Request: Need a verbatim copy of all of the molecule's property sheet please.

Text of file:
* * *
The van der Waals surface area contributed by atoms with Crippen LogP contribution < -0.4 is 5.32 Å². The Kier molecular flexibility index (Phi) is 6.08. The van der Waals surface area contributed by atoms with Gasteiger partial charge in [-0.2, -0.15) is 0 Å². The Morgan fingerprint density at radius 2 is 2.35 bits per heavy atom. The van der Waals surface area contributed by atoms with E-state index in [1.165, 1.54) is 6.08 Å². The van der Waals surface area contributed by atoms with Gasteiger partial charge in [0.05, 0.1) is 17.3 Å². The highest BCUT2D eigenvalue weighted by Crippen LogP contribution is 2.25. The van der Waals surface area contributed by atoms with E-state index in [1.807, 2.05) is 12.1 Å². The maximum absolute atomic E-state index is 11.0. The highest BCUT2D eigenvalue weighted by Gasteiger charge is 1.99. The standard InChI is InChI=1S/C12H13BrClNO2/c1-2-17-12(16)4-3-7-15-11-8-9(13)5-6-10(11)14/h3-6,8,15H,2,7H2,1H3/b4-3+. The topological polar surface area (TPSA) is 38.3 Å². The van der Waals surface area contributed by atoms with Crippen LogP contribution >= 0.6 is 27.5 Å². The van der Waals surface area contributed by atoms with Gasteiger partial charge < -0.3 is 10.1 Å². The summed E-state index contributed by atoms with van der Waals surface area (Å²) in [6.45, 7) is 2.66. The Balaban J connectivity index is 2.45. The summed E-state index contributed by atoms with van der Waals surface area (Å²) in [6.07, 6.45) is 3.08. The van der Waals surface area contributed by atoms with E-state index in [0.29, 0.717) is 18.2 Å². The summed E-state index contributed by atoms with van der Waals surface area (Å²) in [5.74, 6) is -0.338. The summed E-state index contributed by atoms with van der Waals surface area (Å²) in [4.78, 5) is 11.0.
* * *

The van der Waals surface area contributed by atoms with Crippen LogP contribution < -0.4 is 5.32 Å². The Kier molecular flexibility index (Phi) is 6.08. The van der Waals surface area contributed by atoms with Gasteiger partial charge in [-0.2, -0.15) is 0 Å². The Morgan fingerprint density at radius 2 is 2.35 bits per heavy atom. The van der Waals surface area contributed by atoms with E-state index in [1.165, 1.54) is 6.08 Å². The van der Waals surface area contributed by atoms with Gasteiger partial charge in [0.05, 0.1) is 17.3 Å². The highest BCUT2D eigenvalue weighted by Crippen LogP contribution is 2.25. The van der Waals surface area contributed by atoms with E-state index in [1.807, 2.05) is 12.1 Å². The maximum absolute atomic E-state index is 11.0. The highest BCUT2D eigenvalue weighted by Gasteiger charge is 1.99. The standard InChI is InChI=1S/C12H13BrClNO2/c1-2-17-12(16)4-3-7-15-11-8-9(13)5-6-10(11)14/h3-6,8,15H,2,7H2,1H3/b4-3+. The topological polar surface area (TPSA) is 38.3 Å². The van der Waals surface area contributed by atoms with Crippen LogP contribution >= 0.6 is 27.5 Å². The van der Waals surface area contributed by atoms with Gasteiger partial charge < -0.3 is 10.1 Å². The summed E-state index contributed by atoms with van der Waals surface area (Å²) in [6.45, 7) is 2.66. The Balaban J connectivity index is 2.45. The summed E-state index contributed by atoms with van der Waals surface area (Å²) in [6.07, 6.45) is 3.08. The van der Waals surface area contributed by atoms with E-state index in [0.29, 0.717) is 18.2 Å². The summed E-state index contributed by atoms with van der Waals surface area (Å²) in [5.74, 6) is -0.338. The summed E-state index contributed by atoms with van der Waals surface area (Å²) in [4.78, 5) is 11.0.